April 10, 2015

The Internal Revenue Service reminds taxpayers that they will see some new things on their 2014 tax return involving the new health care law, also known as the Affordable Care Act or ACA.

healthcare_reformWhat Is It?

Under the ACA Individual Shared Responsibility Provision, taxpayers are required to obtain and pay for qualifying health care coverage throughout the year. If the taxpayer does not obtain this coverage or fails to pay the monthly premiums, they will be required to pay a tax penalty when they file their tax returns.

Who Is Eligible?

Some taxpayers may qualify for an exemption from this requirement if they fall into one or more of the approved exemption categories. These exemptions may be made for a variety of reasons including when affordable coverage is not available, when a taxpayer had a coverage gap of less than three calendar months, or if they are low income and their state did not expand Medicaid.

To complicate matters further, some taxpayers may have coverage or qualify an exemption during some months, and owe a payment for other months.

If you were without qualifying health coverage for any period of time during 2014, you should determine if you qualify for a health coverage exemption. If you qualify for an exemption, you will not have to make the individual shared responsibility payment for that month.

An exemption tool is available at HealthCare.gov to help determine if you qualify.

The following is a list of the most common health coverage exemptions currently in place:connection

Unaffordable Coverage: You may qualify for this exemption if your available health care coverage is considered unaffordable. Coverage is considered unaffordable if the lowest amount you would have paid for available employer-sponsored coverage or for coverage through the Marketplace is more than eight percent of your household income for the year.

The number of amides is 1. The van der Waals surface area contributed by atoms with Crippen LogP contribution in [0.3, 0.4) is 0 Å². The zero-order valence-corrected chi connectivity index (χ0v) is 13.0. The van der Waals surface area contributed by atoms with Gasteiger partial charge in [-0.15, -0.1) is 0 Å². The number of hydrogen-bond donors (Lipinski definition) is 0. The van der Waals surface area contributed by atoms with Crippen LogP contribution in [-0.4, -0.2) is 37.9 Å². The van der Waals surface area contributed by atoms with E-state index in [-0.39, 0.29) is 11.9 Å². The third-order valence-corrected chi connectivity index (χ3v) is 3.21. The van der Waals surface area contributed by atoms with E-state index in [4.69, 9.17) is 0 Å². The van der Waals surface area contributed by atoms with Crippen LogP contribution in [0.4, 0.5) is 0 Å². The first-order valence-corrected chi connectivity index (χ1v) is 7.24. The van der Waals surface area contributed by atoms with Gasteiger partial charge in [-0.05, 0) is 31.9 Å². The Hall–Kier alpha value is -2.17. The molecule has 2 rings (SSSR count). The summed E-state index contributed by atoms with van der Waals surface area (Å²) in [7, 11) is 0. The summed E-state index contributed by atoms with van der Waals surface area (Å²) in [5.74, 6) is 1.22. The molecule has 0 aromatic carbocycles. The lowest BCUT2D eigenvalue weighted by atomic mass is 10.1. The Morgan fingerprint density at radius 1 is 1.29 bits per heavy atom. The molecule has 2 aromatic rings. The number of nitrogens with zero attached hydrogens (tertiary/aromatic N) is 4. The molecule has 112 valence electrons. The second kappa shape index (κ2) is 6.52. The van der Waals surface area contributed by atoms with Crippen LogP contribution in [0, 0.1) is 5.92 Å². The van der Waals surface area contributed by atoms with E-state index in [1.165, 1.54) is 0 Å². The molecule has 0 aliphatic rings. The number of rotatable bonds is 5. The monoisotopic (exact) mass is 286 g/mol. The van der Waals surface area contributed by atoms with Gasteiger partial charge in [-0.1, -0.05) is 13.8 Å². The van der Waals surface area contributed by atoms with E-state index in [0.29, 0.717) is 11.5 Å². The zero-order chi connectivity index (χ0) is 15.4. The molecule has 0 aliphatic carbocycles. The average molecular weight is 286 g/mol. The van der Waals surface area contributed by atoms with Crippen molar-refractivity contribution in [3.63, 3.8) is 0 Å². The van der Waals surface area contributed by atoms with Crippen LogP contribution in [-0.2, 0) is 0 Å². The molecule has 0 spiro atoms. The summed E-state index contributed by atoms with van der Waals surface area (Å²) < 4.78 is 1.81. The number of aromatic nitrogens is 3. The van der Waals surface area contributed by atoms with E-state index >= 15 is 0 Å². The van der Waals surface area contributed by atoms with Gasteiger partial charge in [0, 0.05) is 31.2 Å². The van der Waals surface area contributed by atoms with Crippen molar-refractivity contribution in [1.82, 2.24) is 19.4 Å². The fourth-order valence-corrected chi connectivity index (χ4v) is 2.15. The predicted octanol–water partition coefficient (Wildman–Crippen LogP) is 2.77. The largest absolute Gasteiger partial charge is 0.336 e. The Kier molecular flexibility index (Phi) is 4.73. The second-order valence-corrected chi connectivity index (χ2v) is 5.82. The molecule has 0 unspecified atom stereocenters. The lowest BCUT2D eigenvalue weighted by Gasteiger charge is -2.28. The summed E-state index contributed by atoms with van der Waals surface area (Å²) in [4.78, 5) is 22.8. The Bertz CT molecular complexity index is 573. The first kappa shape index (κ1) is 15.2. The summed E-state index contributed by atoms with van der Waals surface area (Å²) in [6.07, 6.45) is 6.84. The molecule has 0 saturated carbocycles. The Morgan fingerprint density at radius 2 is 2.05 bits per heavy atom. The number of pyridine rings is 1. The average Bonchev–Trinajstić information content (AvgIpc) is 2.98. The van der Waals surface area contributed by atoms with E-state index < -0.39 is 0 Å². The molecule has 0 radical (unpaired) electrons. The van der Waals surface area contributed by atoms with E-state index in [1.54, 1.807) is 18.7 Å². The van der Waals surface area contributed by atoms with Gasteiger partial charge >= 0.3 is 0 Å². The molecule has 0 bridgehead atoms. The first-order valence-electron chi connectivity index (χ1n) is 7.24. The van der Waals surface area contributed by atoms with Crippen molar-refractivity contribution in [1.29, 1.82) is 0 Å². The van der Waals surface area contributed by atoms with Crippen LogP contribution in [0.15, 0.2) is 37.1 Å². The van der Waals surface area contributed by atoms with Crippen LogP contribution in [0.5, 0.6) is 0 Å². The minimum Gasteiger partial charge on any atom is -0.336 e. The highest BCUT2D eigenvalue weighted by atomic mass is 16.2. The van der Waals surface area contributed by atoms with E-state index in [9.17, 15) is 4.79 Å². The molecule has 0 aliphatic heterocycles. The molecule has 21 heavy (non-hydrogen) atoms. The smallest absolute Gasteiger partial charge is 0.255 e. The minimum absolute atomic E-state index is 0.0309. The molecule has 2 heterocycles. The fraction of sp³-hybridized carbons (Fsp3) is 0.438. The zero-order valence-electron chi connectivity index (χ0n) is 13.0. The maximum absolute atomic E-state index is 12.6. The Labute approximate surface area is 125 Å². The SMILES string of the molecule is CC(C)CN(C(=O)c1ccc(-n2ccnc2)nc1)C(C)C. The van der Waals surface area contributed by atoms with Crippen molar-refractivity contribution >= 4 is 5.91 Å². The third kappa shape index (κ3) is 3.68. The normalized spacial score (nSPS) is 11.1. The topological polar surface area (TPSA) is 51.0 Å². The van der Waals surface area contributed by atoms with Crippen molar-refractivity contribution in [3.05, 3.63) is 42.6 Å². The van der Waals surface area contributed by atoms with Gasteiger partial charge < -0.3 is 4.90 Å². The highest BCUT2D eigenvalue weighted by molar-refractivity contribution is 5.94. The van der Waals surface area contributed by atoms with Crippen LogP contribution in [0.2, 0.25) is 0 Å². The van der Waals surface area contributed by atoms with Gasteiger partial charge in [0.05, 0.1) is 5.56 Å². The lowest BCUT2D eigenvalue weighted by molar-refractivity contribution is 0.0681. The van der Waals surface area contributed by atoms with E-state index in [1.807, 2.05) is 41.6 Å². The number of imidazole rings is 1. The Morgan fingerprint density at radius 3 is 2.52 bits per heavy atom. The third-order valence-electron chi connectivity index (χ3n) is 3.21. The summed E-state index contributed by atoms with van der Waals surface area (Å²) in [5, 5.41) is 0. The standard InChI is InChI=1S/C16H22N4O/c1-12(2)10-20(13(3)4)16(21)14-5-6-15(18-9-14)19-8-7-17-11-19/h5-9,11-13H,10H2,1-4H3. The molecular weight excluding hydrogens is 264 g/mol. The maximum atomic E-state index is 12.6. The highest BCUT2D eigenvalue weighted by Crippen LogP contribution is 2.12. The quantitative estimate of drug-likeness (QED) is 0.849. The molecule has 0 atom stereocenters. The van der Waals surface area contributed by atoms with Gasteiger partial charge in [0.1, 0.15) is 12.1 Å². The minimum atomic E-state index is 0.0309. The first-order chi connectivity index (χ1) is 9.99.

Short Coverage Gap: You may qualify for this exemption if you went without coverage for less than three consecutive months during the year.

General Hardship: You may qualify for this exemption if you experienced circumstances that prevented you from obtaining coverage under a qualified health plan, including, but not limited to, homelessness, eviction, foreclosure, domestic violence, death of a close family member, or unpaid medical bills.

Income Below The Return Filing Threshold: You may qualify for this exemption if your household income or gross income is below your minimum threshold for filing a tax return.

Resident Of A State That Did Not Expand Medicaid: You may qualify for this exemption If you are determined ineligible for Medicaid solely because the State in which you live does not participate in Medicaid expansion under the Affordable Care Act. Also, if your household income is below 138 percent of the federal poverty line for your family size and at any time in 2014 you lived in a state that does not participate in Medicaid expansion, you may be eligible for this exemption.

Certain Non-citizens: Individuals who are not U.S. citizens or nationals and are not lawfully present in the United States are exempt from the individual shared responsibility provision. For this purpose, an immigrant with Deferred Action for Childhood Arrivals (DACA) status is considered not lawfully present and therefore is eligible for this exemption. An individual may qualify for this exemption even if he or she has a social security number (SSN).

Members Of Indian Tribes: You may qualify for this exemption If you are a member of a federally-recognized Indian tribe, including an Alaska Native Claims Settlement Act Corporation Shareholder, or if you were otherwise eligible for services through an Indian health care provider or the Indian Health Service.

How To Claim An Exemption

While you can claim most exemptions on your tax return, some exemptions require you to apply for the exemption through the Health Insurance Marketplace. No matter where an exemption is obtained, it will be reported or claimed on Form 8965, Health Coverage Exemptions.